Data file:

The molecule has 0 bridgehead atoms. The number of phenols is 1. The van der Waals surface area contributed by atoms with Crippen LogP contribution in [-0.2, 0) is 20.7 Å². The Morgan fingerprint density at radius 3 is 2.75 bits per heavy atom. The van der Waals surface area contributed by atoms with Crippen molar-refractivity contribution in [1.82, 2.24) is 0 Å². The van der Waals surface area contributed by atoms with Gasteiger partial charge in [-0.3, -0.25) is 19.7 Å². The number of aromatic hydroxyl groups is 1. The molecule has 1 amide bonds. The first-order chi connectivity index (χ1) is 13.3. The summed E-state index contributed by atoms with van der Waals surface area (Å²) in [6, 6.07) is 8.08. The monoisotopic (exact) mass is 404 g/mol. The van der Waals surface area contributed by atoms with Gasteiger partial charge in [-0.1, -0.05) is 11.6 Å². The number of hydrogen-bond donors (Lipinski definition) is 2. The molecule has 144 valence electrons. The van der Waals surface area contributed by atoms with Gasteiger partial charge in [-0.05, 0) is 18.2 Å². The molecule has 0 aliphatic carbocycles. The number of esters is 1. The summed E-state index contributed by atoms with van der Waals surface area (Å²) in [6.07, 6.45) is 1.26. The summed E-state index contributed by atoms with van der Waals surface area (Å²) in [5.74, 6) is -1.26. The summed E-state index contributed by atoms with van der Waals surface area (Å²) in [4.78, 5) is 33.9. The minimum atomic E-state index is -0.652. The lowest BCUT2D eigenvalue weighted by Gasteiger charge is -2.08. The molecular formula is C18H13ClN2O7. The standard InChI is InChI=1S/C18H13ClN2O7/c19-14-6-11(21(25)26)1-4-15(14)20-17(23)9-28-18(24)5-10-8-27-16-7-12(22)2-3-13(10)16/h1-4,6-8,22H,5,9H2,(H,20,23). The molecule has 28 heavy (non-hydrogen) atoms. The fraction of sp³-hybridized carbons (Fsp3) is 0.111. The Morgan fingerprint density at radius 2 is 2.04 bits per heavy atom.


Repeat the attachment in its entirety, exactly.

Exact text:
The molecule has 0 bridgehead atoms. The number of phenols is 1. The van der Waals surface area contributed by atoms with Crippen LogP contribution in [-0.2, 0) is 20.7 Å². The Morgan fingerprint density at radius 3 is 2.75 bits per heavy atom. The van der Waals surface area contributed by atoms with Crippen molar-refractivity contribution in [1.82, 2.24) is 0 Å². The van der Waals surface area contributed by atoms with Gasteiger partial charge in [-0.3, -0.25) is 19.7 Å². The number of aromatic hydroxyl groups is 1. The molecule has 1 amide bonds. The first-order chi connectivity index (χ1) is 13.3. The summed E-state index contributed by atoms with van der Waals surface area (Å²) in [6, 6.07) is 8.08. The monoisotopic (exact) mass is 404 g/mol. The van der Waals surface area contributed by atoms with Gasteiger partial charge in [-0.1, -0.05) is 11.6 Å². The number of hydrogen-bond donors (Lipinski definition) is 2. The molecule has 144 valence electrons. The van der Waals surface area contributed by atoms with Gasteiger partial charge in [-0.05, 0) is 18.2 Å². The molecule has 0 aliphatic carbocycles. The number of esters is 1. The summed E-state index contributed by atoms with van der Waals surface area (Å²) in [6.07, 6.45) is 1.26. The summed E-state index contributed by atoms with van der Waals surface area (Å²) in [5.74, 6) is -1.26. The summed E-state index contributed by atoms with van der Waals surface area (Å²) in [4.78, 5) is 33.9. The minimum atomic E-state index is -0.652. The lowest BCUT2D eigenvalue weighted by Gasteiger charge is -2.08. The molecular formula is C18H13ClN2O7. The standard InChI is InChI=1S/C18H13ClN2O7/c19-14-6-11(21(25)26)1-4-15(14)20-17(23)9-28-18(24)5-10-8-27-16-7-12(22)2-3-13(10)16/h1-4,6-8,22H,5,9H2,(H,20,23). The molecule has 28 heavy (non-hydrogen) atoms. The fraction of sp³-hybridized carbons (Fsp3) is 0.111. The Morgan fingerprint density at radius 2 is 2.04 bits per heavy atom.